Report on Alaid (Russia) — March 1982
Scientific Event Alert Network Bulletin, vol. 7, no. 3 (March 1982)
Managing Editor: Lindsay McClelland.
Alaid (Russia) Plume on satellite imagery
Please cite this report as:
Global Volcanism Program, 1982. Report on Alaid (Russia). In: McClelland, L. (ed.), Scientific Event Alert Network Bulletin, 7:3. Smithsonian Institution. https://doi.org/10.5479/si.GVP.SEAN198203-290390.
50.861°N, 155.565°E; summit elev. 2285 m
All times are local (unless otherwise noted)
Imagery from the GMS satellite revealed a narrow, linear eruption plume emerging from Alaid at 1100 on 29 March. The plume extended roughly 100 km to the ESE and was estimated to be roughly 2 hours old. Images returned 3 hours earlier and later showed no evidence of activity.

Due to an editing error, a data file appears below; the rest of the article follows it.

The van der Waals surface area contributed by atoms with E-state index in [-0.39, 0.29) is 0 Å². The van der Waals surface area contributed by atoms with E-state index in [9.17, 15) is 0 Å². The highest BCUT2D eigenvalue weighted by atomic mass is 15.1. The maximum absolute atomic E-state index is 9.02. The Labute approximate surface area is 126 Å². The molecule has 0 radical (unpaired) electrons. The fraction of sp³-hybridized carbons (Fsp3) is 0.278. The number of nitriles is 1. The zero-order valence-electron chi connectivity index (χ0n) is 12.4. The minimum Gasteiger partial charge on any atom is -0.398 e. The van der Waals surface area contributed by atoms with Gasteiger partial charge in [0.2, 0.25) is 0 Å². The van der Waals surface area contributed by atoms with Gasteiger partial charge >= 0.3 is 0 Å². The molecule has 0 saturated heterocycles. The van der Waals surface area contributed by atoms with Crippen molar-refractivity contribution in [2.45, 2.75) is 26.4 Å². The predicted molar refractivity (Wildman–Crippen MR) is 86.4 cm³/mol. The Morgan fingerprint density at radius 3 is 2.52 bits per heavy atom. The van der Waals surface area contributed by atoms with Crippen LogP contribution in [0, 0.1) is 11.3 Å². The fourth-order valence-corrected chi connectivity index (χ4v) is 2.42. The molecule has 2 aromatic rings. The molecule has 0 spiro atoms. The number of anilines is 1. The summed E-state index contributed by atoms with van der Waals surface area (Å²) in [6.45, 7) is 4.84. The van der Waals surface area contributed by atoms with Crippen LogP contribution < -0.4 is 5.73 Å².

Geologic Background. The highest and northernmost volcano of the Kuril Islands, 2285-m-high Alaid is a symmetrical stratovolcano when viewed from the north, but has a 1.5-km-wide summit crater that is breached widely to the south. Alaid is the northernmost of a chain of volcanoes constructed west of the main Kuril archipelago. Numerous pyroclastic cones dot the lower flanks of this basaltic to basaltic-andesite volcano, particularly on the NW and SE sides, including an offshore cone formed during the 1933-34 eruption. Strong explosive eruptions have occurred from the summit crater beginning in the 18th century. Reports of eruptions in 1770, 1789, 1821, 1829, 1843, 1848, and 1858 were considered incorrect by Gorshkov (1970). Explosive eruptions in 1790 and 1981 were among the largest in the Kuril Islands during historical time.
Information Contacts: M. Matson, NOAA/NESS.